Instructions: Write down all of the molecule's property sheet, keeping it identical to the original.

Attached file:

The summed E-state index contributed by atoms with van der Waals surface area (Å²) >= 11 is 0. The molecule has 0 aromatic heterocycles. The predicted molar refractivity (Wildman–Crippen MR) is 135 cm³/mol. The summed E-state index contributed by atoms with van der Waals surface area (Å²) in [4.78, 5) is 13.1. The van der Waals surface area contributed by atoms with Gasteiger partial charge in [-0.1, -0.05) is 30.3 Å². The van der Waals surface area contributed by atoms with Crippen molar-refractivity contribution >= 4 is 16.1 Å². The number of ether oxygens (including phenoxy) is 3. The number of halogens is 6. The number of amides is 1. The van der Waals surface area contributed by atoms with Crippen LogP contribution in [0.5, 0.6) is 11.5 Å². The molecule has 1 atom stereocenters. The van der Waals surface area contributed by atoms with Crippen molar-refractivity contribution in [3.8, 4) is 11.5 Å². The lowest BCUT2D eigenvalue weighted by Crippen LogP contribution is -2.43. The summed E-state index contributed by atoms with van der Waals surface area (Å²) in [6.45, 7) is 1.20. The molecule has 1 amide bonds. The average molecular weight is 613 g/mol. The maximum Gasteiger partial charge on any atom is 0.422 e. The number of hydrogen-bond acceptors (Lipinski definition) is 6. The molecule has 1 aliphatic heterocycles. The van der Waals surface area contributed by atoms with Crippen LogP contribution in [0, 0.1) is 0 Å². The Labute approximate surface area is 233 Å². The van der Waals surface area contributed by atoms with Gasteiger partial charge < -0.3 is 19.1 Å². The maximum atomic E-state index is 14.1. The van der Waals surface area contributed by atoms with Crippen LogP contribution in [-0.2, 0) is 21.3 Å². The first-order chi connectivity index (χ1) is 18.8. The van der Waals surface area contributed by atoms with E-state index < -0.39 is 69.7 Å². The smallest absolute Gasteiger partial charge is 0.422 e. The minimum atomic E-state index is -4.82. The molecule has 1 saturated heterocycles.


The summed E-state index contributed by atoms with van der Waals surface area (Å²) >= 11 is 0. The molecule has 0 aromatic heterocycles. The predicted molar refractivity (Wildman–Crippen MR) is 135 cm³/mol. The summed E-state index contributed by atoms with van der Waals surface area (Å²) in [4.78, 5) is 13.1. The van der Waals surface area contributed by atoms with Gasteiger partial charge in [-0.1, -0.05) is 30.3 Å². The van der Waals surface area contributed by atoms with Crippen molar-refractivity contribution >= 4 is 16.1 Å². The number of ether oxygens (including phenoxy) is 3. The number of halogens is 6. The number of amides is 1. The van der Waals surface area contributed by atoms with Crippen LogP contribution in [0.5, 0.6) is 11.5 Å². The molecule has 1 atom stereocenters. The van der Waals surface area contributed by atoms with Crippen molar-refractivity contribution in [3.8, 4) is 11.5 Å². The lowest BCUT2D eigenvalue weighted by Crippen LogP contribution is -2.43. The summed E-state index contributed by atoms with van der Waals surface area (Å²) in [6.45, 7) is 1.20. The molecule has 1 amide bonds. The average molecular weight is 613 g/mol. The maximum Gasteiger partial charge on any atom is 0.422 e. The number of hydrogen-bond acceptors (Lipinski definition) is 6. The molecule has 1 aliphatic heterocycles. The van der Waals surface area contributed by atoms with Crippen LogP contribution in [0, 0.1) is 0 Å². The Labute approximate surface area is 233 Å². The van der Waals surface area contributed by atoms with Gasteiger partial charge < -0.3 is 19.1 Å². The maximum atomic E-state index is 14.1. The van der Waals surface area contributed by atoms with Crippen LogP contribution in [-0.2, 0) is 21.3 Å². The first-order chi connectivity index (χ1) is 18.8. The van der Waals surface area contributed by atoms with E-state index < -0.39 is 69.7 Å². The smallest absolute Gasteiger partial charge is 0.422 e. The minimum atomic E-state index is -4.82. The molecule has 1 saturated heterocycles.